[time-nuts] Did a member of time-nuts buy this?

EWKehren at aol.com EWKehren at aol.com
Sun Dec 7 20:25:18 EST 2014

We are concentrating on FRK and M 100 but as I mentioned we have been  
sidetracked by GPSDO work for the FE 5680A and FE 405B for the past 18 month. We 
 just got back to our RB's and today I did finish the GPSDO board for the 
FRK and  M 100. These are analog and have a place to insert in the future a 
pressure  sensor. We where working on it last year but had problems with the 
digital  sensor board. To do it right we have to monitor and record 
barometric pressure  and GPSDO behavior and decide how to compensate. It will be 
analog sensor that  will be part of the C field current. Will probably take a 
year, it will be fine  tuning. 
Bert Kehren
In a message dated 12/7/2014 7:15:27 P.M. Eastern Standard Time,  
not.again at btinternet.com writes:

On Sat, 6 Dec  2014 11:47:10 -0500, you wrote:

>I am looking forward to long term  data on the Lucent unit. GPSDO's are  
>getting closer and closer  to Cesium. Having worked for 18 month on two 
>projects we  find that the limiting factors are the Cesium Standards.  
>presently on a Cesium GPSDO. Short term OCXO, medium Rb and long  term  
>Cesium.  With Cesium may be able to use 14 day filter.  Will find out. If 
we  do 
>not see an improvement we will most  likely retire our Cesium units.
>Bert Kehren

Hi Bert,

Out  of curiosity, what Rb are you using, and how does it respond to
air  pressure changes? 
Combining temp control, air pressure compensation and  drift
compensation can give very good results with the right  Rb.


>In a message dated 12/6/2014 10:46:57  A.M. Eastern Standard Time,  
>kb8tq at n1k.org  writes:
>> On  Dec 6, 2014, at 10:35 AM,  Magnus Danielson 
><magnus at rubidium.dyndns.org>   wrote:
>> Bob,
>> On 12/06/2014  04:16 PM, Bob Camp  wrote:
>>> Hi
>>>> On Dec 6, 2014, at 9:54 AM,  Dr. David Kirkby  (Kirkby Microwave Ltd) 
><drkirkby at kirkbymicrowave.co.uk>   wrote:
>>>> I see this cesium reference on  eBay,  where apparently someone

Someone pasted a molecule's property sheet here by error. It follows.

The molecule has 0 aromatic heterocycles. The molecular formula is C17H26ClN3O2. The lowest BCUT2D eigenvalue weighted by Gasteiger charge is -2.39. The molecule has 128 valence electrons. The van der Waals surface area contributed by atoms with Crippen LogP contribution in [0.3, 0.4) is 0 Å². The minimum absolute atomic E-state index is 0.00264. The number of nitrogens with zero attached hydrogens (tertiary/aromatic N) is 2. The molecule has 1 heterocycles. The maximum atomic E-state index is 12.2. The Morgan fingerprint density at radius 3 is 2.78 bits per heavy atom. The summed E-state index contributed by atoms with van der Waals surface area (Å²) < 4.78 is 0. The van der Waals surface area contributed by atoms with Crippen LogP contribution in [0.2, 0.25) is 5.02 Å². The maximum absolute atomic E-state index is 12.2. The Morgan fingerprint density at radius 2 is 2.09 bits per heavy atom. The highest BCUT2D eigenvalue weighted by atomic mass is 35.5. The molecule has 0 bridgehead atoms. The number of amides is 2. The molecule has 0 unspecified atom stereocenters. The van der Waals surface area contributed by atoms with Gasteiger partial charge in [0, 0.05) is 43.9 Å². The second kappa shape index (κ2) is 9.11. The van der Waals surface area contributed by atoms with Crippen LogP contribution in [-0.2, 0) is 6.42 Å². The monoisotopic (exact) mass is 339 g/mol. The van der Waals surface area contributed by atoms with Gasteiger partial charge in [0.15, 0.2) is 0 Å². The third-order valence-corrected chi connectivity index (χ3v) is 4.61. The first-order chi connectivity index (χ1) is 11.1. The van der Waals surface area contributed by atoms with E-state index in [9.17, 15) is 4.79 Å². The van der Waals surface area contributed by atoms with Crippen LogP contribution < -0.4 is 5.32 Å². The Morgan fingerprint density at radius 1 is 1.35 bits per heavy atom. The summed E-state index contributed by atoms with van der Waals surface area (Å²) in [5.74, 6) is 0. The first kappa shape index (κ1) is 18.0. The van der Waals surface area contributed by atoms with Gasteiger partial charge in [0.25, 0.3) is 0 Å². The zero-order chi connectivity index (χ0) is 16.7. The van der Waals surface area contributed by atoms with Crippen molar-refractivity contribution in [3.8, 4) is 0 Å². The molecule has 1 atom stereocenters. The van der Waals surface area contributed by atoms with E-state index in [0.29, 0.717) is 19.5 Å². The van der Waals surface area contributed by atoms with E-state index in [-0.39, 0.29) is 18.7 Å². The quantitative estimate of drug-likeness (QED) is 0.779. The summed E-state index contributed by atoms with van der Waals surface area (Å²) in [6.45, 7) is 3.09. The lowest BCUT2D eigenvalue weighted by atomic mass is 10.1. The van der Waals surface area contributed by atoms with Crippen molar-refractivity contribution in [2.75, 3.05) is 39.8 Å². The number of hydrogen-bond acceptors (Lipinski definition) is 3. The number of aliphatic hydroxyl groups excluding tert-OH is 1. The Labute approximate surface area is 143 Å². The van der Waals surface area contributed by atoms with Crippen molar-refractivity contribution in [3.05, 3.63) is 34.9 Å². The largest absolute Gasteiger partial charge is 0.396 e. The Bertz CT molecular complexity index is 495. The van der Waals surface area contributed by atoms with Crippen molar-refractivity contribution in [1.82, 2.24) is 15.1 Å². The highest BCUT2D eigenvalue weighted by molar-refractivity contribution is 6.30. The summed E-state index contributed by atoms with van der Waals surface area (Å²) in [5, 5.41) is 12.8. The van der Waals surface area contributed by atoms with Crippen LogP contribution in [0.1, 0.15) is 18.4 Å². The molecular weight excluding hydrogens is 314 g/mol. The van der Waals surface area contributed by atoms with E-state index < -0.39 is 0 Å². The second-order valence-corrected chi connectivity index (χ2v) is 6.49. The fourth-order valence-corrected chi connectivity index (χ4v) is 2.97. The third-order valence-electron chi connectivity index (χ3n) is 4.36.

>>>> it due to  the fact it had a  bad tube.
>>>> I'm wondering if it was someone on this list. It is  likely to  be
>>>> practical to replace the  tube?
>>> New tubes  for Cs standards are in the >$20K range. Getting a  modern 
>re-tubed with a high performance tube is >  $32K.
>>> The stock of “new old stock”  tubes is long gone. About the only  
>you see are pulls from  used gear. The question with them (as with any  
>is just how  many years (or months) is left on the tube. You physically  
>Cs from one end of the tube to the other when you operate the device.  One 
>you have exhausted the pre-loaded stock, the tube is dead.  It’s also 
>all over the inside with surplus Cs. Since  signal to noise ratio is very  
>important, the drop in Cs at end  of life and crud on the inside leads to  
>degradation in the  performance towards the end of the tube life. Even if 
>tube  works, it may (or may not) be useful in a given  application.
>>> For many applications,  GPSDO’s are the more useful device. Their  
>performance rivals  that of most of the older Cs standards. They are way  
>and they don’t wear out. Indeed, if you have a 5071A with a high   
>performance tube in it, a GPSDO is not going to match it’s  performance. I’
>replaced two tubes in one of those, so they  are correct when they talk 
about  the 
>projected life of the  tube.
>>> The other subtle  issue with Cs  standards is shipping. If you are 
>to do it “right” it’s a   major pain. Sending one back for re-tube does 
>require you to do all  the formal  shipping nuttiness. That may or may not 
be an 
>issue  on the surplus market  ….
>> Well, there is one  use-case for a cesium, which is the  validation of 
>receivers.  Rubidiums do help to some degree. Comparing two  GPS clocks 
>their highly systematic sources, so you can't get useful   differences 
>way for the stability of the produced  signal.
>Unless  you are making a GPS receiver from scratch  (which you might be), 
>there is a  certain “trust factor” that  comes into using a GPS for 
>Since you can’t  play with the  firmware, you trust that the guy who wrote 
>did a good   job.
>In making a GPSDO, yes on a commercial basis verification  against  
>standards is likely to be required by this or  that customer. In a  
>lab, I’m not so sure that’s true.  Simply comparing things against an  
>ensemble of “known good”  designs (and cross checking the results) should 
>good enough.  If your design passes the performance of the ensemble, 
>several of your design is likely to be cheaper than keeping a Cs  running 
> term. That’s even more true if you need a fully  functional 5071A to do 
> comparison. Let’s see .. new BMW or  rebuild the 5071 … hmmm  :)
>> Cheers,
>> Magnus
>>   _______________________________________________
>> time-nuts mailing  list  -- time-nuts at febo.com
>> To unsubscribe, go to   
>>  and follow the  instructions   there.
>time-nuts   mailing list -- time-nuts at febo.com
>To unsubscribe, go to   
>and  follow the  instructions  there.
>time-nuts  mailing list -- time-nuts at febo.com
>To unsubscribe, go to  
>and follow the  instructions there.

More information about the time-nuts mailing list